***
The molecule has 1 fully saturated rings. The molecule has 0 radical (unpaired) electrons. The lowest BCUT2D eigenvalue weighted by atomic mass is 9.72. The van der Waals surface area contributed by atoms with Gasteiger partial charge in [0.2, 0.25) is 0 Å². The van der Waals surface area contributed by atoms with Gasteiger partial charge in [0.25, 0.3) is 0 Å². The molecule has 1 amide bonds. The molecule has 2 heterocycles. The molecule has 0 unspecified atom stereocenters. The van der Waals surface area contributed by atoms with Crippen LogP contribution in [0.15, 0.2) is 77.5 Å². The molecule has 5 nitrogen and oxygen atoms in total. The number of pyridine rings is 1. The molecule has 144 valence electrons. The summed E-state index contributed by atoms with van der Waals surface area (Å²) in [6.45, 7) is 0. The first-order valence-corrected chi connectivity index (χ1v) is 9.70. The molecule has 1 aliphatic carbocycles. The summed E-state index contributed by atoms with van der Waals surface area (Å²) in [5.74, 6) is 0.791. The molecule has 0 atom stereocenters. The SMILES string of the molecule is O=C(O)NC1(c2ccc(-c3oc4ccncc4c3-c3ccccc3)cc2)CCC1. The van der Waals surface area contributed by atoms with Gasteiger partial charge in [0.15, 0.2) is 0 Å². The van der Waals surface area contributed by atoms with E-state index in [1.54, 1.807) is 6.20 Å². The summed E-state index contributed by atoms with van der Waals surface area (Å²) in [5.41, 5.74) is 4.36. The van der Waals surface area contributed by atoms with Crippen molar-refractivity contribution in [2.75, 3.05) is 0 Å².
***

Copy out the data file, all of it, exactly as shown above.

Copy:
The molecule has 1 fully saturated rings. The molecule has 0 radical (unpaired) electrons. The lowest BCUT2D eigenvalue weighted by atomic mass is 9.72. The van der Waals surface area contributed by atoms with Gasteiger partial charge in [0.2, 0.25) is 0 Å². The van der Waals surface area contributed by atoms with Gasteiger partial charge in [0.25, 0.3) is 0 Å². The molecule has 1 amide bonds. The molecule has 2 heterocycles. The molecule has 0 unspecified atom stereocenters. The van der Waals surface area contributed by atoms with Crippen LogP contribution in [0.15, 0.2) is 77.5 Å². The molecule has 5 nitrogen and oxygen atoms in total. The number of pyridine rings is 1. The molecule has 144 valence electrons. The summed E-state index contributed by atoms with van der Waals surface area (Å²) in [6.45, 7) is 0. The first-order valence-corrected chi connectivity index (χ1v) is 9.70. The molecule has 1 aliphatic carbocycles. The summed E-state index contributed by atoms with van der Waals surface area (Å²) in [5.74, 6) is 0.791. The molecule has 0 atom stereocenters. The SMILES string of the molecule is O=C(O)NC1(c2ccc(-c3oc4ccncc4c3-c3ccccc3)cc2)CCC1. The van der Waals surface area contributed by atoms with Gasteiger partial charge in [0.15, 0.2) is 0 Å². The van der Waals surface area contributed by atoms with E-state index in [1.54, 1.807) is 6.20 Å². The summed E-state index contributed by atoms with van der Waals surface area (Å²) in [5.41, 5.74) is 4.36. The van der Waals surface area contributed by atoms with Crippen molar-refractivity contribution in [2.75, 3.05) is 0 Å².